Archive for July, 2013

EDITOR’S NOTE: I wrote this entry in response to my 10-year-old son’s request for me to write something about Zimmerman’s acquittal in remembrance of Trayvon Martin.


By Mia Moody-Ramirez, Ph.D., Editor

“If you prick us do we not bleed? If you tickle us do we not laugh? If you poison us do we not die? And if you wrong us shall we not revenge?”                                                                                                                                                                                                       —William Shakespeare

The ability to empathize is one of the greatest gifts of all!

As the mother of two sons, I was dumbfounded when I heard the news of Zimmerman’s acquittal. I kept thinking Trayvon Martin could have been my son, nephew or brother.

I learned of the Zimmerman verdict while attending the 28th Biennial Jack & Jill Inc. Mother’s Conference in Arlington, Texas. There was not a dry eye in the room of 200 African-American mothers. Every attendee sympathized with the Trayvon Martin family. Like many of us, his mother is a teacher. His older brother is a successful college student.

I was speechless and heartbroken.

I was even more dismayed when I read Facebook comments from  my friends who said they would enjoy killing any young, black man who rioted in response to the shocking verdict.  My speechlessness and sadness changed to anger after I continued  hearing similar commentary on TV. I could not believe people supported and applauded George Zimmerman’s actions. Zimmerman definitely made a mistake — one that should not be repeated or celebrated! It is neither cute nor funny to joke about killing innocent children!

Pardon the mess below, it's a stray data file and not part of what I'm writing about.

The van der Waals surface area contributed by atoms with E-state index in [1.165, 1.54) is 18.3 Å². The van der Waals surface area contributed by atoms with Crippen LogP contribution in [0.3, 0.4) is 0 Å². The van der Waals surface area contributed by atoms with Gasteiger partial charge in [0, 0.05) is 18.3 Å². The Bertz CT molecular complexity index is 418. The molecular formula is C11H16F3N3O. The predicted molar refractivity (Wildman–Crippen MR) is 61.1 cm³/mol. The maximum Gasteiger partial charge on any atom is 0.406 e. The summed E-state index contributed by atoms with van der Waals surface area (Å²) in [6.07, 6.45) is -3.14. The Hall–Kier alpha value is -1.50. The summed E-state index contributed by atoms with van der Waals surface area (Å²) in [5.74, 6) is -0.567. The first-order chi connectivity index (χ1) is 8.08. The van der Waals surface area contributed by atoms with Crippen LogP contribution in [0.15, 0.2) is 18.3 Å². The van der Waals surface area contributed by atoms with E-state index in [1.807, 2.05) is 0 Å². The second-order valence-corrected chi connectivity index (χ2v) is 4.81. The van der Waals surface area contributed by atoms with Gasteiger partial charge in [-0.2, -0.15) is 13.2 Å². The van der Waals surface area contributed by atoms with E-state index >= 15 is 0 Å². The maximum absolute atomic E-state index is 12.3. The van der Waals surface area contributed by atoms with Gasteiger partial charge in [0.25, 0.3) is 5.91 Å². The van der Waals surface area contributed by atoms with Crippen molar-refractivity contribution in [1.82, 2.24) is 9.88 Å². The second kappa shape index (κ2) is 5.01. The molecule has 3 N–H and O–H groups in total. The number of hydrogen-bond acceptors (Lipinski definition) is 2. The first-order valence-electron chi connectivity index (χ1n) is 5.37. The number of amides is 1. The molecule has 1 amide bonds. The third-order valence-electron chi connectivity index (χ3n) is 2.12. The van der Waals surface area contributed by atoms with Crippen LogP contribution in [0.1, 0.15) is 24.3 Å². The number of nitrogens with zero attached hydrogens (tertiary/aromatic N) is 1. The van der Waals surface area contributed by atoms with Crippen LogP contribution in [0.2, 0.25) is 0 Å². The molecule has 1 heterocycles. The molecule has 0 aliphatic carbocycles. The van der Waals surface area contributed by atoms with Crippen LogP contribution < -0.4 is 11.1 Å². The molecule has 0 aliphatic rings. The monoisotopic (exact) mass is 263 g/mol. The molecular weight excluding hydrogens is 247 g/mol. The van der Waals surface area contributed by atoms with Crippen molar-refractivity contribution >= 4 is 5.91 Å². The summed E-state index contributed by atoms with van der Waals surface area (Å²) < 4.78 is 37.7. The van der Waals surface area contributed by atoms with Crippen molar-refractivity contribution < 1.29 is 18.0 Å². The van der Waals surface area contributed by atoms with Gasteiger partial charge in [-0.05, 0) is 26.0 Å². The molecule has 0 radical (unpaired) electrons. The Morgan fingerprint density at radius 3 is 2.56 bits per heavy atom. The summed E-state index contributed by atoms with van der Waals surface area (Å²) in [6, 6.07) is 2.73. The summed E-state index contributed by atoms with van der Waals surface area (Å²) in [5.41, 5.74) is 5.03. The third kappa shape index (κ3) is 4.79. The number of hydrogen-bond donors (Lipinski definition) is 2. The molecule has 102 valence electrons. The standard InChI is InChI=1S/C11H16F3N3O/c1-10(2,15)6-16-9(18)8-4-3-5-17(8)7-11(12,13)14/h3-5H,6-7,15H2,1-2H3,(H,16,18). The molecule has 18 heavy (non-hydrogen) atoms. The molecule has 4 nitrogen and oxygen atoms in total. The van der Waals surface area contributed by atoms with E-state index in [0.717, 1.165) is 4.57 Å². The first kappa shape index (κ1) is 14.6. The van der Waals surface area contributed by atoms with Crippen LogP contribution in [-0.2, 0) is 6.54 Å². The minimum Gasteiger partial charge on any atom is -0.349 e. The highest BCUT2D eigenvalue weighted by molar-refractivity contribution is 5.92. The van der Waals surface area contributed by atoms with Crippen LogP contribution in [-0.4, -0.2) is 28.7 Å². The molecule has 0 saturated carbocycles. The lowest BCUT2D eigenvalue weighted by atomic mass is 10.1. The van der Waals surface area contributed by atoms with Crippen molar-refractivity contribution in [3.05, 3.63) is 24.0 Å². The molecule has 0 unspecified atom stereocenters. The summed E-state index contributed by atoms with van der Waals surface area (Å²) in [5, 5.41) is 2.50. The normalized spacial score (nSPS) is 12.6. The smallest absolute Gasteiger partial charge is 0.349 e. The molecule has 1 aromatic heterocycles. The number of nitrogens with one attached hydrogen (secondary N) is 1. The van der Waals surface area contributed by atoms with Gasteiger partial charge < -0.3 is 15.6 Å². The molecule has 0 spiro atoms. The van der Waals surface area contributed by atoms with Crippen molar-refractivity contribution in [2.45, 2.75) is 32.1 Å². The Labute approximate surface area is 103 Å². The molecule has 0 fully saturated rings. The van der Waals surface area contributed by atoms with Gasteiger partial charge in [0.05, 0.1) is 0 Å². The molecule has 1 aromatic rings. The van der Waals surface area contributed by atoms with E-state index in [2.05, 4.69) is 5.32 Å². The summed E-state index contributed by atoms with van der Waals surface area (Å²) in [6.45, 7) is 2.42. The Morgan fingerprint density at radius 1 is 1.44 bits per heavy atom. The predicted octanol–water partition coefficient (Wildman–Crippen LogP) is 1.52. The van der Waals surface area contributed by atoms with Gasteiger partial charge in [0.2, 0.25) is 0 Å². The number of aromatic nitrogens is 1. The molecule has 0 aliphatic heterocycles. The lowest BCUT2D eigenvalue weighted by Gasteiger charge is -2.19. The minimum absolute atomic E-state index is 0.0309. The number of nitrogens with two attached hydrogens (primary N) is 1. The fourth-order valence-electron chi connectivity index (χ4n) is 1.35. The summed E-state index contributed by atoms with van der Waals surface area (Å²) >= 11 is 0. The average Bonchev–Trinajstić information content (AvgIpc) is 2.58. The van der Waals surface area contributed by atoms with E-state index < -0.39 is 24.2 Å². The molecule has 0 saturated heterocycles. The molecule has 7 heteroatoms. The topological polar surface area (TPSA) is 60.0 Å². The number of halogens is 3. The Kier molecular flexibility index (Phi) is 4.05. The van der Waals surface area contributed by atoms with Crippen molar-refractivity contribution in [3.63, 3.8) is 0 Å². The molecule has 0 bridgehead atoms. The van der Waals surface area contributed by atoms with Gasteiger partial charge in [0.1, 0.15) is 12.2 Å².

Have we lost our way in America?

Do Americans believe that black families do not value their sons? The Martin family is very much like many families in America. They are not drug dealers, criminals or outcasts. If it happened to Tryavon, It could happen to any young man.

Americans must realize that black people value their children just as much as any other race. Yes, like all cultures, the black community has its share of poverty, violence, and other problems, but that does not change the way African Americans feel about their children.

President Barack Obama has encouraged calmness and peace during this time of pain for the black community. I also advocate  peace and nonviolence. However, I think we need to be proactive in the rearing of our children — particularly our black males.

Where do we go from here? 

During most of our two-hour car ride home from Arlington, my sons, who are ages 8 and 10, discussed Trayvon Martin and the Zimmerman trial (even when I tried to change the subject). They searched for guidance and reassurance that they will not be shot and killed while walking home. I could offer them guidance, but I could not reassure them that something similar will not happen to them.

We must arm our children at an early age for these sad realities that they will face as African Americans:


  • Although we have a black president, America is not colorblind. We are not living in a post-racial society.
  • Dr. Martin Luther King’s dream has not been realized! Black people are judged based on the color of their skin and not the content of their character.  This is sad but true.
  • Discrimination based on attire will always exist.  Hoodies, tattoos, bandannas and baggy jeans are a no-no. We cannot change this fact so wear them at your own risk!!!!
  • Racial profiling is alive and well. Black people will always be more likely to be pulled over by police officers for no other reason than their skin color. Be aware, be prepared and be respectful when it happens.

We must share these truths with our children in order to prepare them for life as an adult black citizen in the United States of America!

Martin Luther King, Jr.

Below journalist Martin Bashir offers his take on the Trayvon Martin outcome. He is to be commended for offering insight into how African Americans feel about Zimmerman’s acquittal. 

Related articles